Shut Up, Shot Down
by Larry Biondi
"Don't worry, sir. We've got it under control."
It would be easier to explain if I compared my lifelong predicament with being a foreigner who doesn't speak English. But for me and others with speech disabilities, it's much different. People don't just ignore us, they patronize us, think we're stupid, and maybe fear us too. We hear them. They don't hear us.
The police are no exception. My power wheelchair broke down one afternoon, out in the community. I flagged down the police for assistance. What I wanted was to call my support person to the rescue. Without taking the time to listen and understand, they rudely raffled through my work bag and belongings in search of my I.D.
Every time I told them what I really wanted, they answered, "Don't worry, sir. We've got it under control" — which they didn't. Lucky for me, my chair kicked in. I fled police protection and wheeled to another person for help.
On my way to a party, I knew I was headed in the right direction but couldn't remember the exact address. I asked a neighbor for directions, and she went into her house, I thought for a phone book or something. Then she returned to say, "Just hold on. I called the police for you."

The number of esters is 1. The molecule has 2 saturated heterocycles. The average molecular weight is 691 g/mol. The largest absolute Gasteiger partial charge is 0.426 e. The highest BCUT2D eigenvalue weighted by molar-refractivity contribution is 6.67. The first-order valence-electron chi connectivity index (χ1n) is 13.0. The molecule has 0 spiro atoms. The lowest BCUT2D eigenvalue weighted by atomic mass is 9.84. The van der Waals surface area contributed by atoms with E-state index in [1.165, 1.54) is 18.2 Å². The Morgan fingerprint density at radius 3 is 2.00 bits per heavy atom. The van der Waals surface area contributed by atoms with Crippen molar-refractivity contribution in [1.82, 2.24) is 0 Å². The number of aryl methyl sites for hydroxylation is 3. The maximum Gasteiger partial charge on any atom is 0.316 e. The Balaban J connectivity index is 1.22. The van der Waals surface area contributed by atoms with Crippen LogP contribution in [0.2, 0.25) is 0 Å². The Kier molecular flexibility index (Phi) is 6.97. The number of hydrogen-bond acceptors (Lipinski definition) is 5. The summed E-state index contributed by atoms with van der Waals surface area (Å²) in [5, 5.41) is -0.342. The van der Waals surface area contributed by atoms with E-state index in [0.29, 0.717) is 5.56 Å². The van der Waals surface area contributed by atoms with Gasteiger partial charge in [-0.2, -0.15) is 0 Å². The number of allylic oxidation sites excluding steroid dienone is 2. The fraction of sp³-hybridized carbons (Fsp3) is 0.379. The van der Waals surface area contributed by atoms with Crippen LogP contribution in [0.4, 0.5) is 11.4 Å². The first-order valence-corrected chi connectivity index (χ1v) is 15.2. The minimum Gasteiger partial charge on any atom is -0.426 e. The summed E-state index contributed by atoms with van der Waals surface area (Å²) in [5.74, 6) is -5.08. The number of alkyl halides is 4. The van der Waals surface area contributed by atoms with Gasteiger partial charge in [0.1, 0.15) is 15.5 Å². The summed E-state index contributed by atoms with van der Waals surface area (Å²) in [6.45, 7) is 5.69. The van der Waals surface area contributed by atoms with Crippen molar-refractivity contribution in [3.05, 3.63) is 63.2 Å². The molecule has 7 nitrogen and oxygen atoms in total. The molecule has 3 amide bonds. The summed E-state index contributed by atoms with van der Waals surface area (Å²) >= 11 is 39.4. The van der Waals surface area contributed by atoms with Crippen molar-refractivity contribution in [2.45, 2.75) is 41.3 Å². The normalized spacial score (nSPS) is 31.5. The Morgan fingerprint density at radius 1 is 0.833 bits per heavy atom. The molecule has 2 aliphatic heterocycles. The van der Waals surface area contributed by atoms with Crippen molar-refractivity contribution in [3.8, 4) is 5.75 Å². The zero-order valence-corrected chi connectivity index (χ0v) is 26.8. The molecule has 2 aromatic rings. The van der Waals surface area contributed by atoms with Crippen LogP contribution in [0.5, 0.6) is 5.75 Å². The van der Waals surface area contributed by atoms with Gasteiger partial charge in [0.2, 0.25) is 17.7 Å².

Geez. I didn't know asking for directions was a crime. I took off down the street again, but the cops arrived, pursuing me as if I'd run a red light. At least I was the talk of the party. My hosts said I was their first guest to arrive with a police escort.
When we are young, speech therapists show people with speaking disabilities how to get peanut butter off the roofs of our mouths with our tongues, to control our breath when we speak, to talk slow-ly and e-nun-ci-ate. No one teaches us that the problem isn't in us but in the way society perceives us, and no one is teaching society how to listen to us.
People escape their own uneasiness, conveniently, by choosing to hush our voices, shuffling us to others as if to imply, "Well, I did my part, it's their problem now."
If they could hear our unspoken words!
Larry Biondi is an independent living specialist at Progress Independent Living Center in Forest Park, Ill., where the TTY number is 708-209-1826.